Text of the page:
Firebase Authentication with Angular

Welcome readers, in this tutorial, we will implement Email/Password Authentication via Firebase in an angular application.

1. Introduction

  • Angular is a Typescript-based open-source framework that helps developers build single-page applications
  • Offers Object-oriented features and supports the dynamic loading of the pages
  • Supports Two-way data binding, Property ([]), and Event (()) binding techniques
  • Supports command-line-interface to easily initiate and manage the angular projects from the command line

1.1 What is Firebase?

  • It is a Backend-As-A-Service that helps developers to write a high-quality applications
  • If offers: Authentication, Database, Hosting, Real-time data synchronization and automatic update notifications
  • And many more. . . . .

Now open the visual studio code and let us see how to implement this tutorial in the angular framework.

2. Firebase Authentication with Angular

Here is a systematic guide for implementing this tutorial.

2.1 Tools Used

We are using Visual Studio Code and Node Terminal to compile and execute the angular code on a browser.

2.2 Project Structure

In case you are confused about where you should create the corresponding files or folder, let us review the project structure of the angular application.

Firebase Authentication - Application Structure
Fig. 1: Application Structure

3. Creating a Firebase Project

If developers already know how to set up a project in firebase, they can skip reading this section. If not, they simply need to login to Firebase console and click on Create a Project button.

Firebase Authentication - Creating a project
Fig. 2: Creating a project

Once the project is created, click on the project’s administrator dashboard. On the dashboard, go to Develop -> Authentication, click on Add Firebase to a web app button.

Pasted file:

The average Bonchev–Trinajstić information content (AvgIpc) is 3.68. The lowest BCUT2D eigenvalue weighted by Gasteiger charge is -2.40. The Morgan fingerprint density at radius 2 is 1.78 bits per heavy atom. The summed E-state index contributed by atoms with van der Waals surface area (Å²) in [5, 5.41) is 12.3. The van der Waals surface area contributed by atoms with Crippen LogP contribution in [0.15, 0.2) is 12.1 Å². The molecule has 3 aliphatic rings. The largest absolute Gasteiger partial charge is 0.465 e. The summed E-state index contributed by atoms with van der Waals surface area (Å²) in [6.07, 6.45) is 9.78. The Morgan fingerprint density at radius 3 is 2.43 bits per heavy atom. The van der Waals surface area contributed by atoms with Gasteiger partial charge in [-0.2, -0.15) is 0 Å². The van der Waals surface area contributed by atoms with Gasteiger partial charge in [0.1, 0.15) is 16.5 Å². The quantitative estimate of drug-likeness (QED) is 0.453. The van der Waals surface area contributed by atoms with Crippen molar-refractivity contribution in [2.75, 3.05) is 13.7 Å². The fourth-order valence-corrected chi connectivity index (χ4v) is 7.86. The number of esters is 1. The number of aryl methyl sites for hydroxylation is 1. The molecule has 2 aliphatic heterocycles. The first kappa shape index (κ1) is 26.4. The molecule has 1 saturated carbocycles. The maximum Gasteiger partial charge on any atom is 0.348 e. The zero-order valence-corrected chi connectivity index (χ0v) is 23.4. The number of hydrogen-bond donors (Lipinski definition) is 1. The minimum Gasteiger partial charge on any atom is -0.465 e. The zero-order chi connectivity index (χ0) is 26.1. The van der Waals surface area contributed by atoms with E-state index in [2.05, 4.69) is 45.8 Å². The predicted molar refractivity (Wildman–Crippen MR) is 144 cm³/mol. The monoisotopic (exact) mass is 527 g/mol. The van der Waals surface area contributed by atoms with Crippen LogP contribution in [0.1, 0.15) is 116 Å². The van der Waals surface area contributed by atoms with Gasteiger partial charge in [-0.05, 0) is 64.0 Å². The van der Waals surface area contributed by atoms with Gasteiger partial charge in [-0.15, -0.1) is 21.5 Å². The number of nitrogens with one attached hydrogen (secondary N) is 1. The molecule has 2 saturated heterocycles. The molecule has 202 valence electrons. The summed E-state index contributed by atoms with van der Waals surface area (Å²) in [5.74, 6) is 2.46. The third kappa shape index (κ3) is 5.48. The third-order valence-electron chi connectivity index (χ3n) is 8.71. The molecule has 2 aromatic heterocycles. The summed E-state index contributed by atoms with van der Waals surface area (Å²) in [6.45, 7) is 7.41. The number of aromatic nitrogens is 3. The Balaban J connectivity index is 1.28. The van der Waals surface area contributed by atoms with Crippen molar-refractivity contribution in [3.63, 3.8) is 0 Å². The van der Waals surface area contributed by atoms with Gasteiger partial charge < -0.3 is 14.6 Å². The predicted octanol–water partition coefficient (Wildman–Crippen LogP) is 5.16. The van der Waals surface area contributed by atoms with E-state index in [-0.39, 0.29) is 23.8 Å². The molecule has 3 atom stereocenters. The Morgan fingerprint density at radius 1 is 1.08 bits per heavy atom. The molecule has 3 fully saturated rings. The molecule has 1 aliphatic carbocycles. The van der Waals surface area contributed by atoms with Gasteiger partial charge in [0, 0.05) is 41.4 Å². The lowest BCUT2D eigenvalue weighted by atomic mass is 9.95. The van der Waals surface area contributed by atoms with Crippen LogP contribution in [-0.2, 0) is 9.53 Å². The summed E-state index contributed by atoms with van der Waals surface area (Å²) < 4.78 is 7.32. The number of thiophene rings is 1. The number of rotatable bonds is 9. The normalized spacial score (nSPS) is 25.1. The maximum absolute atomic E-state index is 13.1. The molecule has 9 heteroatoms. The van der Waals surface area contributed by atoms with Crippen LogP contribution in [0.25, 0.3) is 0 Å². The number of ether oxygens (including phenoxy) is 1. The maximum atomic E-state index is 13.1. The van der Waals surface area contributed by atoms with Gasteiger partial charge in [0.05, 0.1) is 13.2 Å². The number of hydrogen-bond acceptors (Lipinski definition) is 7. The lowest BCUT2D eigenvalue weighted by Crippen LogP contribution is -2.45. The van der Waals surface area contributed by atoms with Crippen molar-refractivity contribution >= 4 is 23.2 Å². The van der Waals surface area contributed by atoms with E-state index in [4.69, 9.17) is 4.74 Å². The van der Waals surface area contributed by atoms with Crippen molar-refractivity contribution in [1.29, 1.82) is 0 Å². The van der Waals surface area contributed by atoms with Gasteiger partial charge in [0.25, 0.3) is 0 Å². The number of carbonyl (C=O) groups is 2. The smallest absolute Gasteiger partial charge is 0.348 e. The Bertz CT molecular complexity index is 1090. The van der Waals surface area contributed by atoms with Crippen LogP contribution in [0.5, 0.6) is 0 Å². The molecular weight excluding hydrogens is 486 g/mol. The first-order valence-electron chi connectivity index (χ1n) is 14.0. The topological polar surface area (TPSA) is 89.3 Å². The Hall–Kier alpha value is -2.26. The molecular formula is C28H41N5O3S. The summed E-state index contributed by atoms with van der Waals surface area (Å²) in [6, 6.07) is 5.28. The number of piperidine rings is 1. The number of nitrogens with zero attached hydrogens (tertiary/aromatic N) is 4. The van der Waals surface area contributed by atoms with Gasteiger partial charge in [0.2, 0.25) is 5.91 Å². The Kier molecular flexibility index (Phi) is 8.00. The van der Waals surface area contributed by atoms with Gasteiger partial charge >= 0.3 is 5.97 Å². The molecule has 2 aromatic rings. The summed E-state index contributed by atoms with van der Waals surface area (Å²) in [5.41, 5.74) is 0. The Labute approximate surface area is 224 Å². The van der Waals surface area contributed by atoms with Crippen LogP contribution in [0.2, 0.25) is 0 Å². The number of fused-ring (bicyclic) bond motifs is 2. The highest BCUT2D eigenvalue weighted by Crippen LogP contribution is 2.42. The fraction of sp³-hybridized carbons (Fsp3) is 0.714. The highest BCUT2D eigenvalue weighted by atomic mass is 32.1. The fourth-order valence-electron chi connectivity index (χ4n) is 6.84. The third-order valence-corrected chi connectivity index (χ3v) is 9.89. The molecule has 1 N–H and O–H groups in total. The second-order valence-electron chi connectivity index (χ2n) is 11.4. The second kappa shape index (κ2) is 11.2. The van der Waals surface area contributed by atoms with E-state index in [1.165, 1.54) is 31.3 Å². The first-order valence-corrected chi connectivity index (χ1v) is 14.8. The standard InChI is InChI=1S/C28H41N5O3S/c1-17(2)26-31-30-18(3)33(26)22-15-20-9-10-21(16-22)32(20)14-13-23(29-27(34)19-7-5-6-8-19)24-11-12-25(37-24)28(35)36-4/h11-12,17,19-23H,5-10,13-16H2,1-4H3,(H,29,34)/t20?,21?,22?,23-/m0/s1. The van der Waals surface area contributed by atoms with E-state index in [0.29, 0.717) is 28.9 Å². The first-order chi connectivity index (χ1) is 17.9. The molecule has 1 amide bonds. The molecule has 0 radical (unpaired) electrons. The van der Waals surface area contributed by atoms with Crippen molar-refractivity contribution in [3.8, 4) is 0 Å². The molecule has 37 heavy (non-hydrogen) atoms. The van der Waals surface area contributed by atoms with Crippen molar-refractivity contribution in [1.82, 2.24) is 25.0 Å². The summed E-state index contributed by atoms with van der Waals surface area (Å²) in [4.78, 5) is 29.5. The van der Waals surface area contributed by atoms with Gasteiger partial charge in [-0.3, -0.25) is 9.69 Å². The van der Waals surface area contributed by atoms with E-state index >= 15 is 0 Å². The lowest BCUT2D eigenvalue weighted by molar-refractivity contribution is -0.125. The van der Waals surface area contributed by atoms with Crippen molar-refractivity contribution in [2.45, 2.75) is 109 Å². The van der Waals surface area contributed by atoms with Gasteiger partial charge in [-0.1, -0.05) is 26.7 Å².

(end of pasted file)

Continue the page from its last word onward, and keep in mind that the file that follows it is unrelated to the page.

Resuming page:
Firebase Authentication - Add Firebase to a web app
Fig. 3: Add Firebase to a web app

A popup will be opened and enter the details. Click on the Register app button to generate the Firebase SDK information that contains the firebase configuration.

Fig. 4: Generating Firebase SDK information

Copy this information to the clipboard and we will use this information later while installing the Firebase SDK from npm.

Sample SDK information

// Your web app's Firebase configuration.
var firebaseConfig = {
  apiKey: "<some_api_key>",
  authDomain: "<some_auth_domain_url>",
  databaseURL: "<some_database_url>",
  projectId: "<some_project_id>",
  storageBucket: "<some_storage_bucket>",
  messagingSenderId: "<some_messaging_sender_id>",
  appId: "<some_application_id>"

Next, we’ll enable the Email authentication for the project. On the dashboard, go to the Develop -> Authentication, click on the Sign-in method button. Click on “Email/Password” and then on Enable.

Fig. 5: Enabling Email/Password for Firebase project

And voila you are done setting up the minimal configuration required to implement this tutorial. Let us move ahead and start creating the angular application for this tutorial.

4. Creating Angular application

Run the ng new angular-authentication-firebase command in the npm console to create a new angular project. Once the new project is created, execute the following commands in the npm console to install and save angular-firebase dependency required for this example.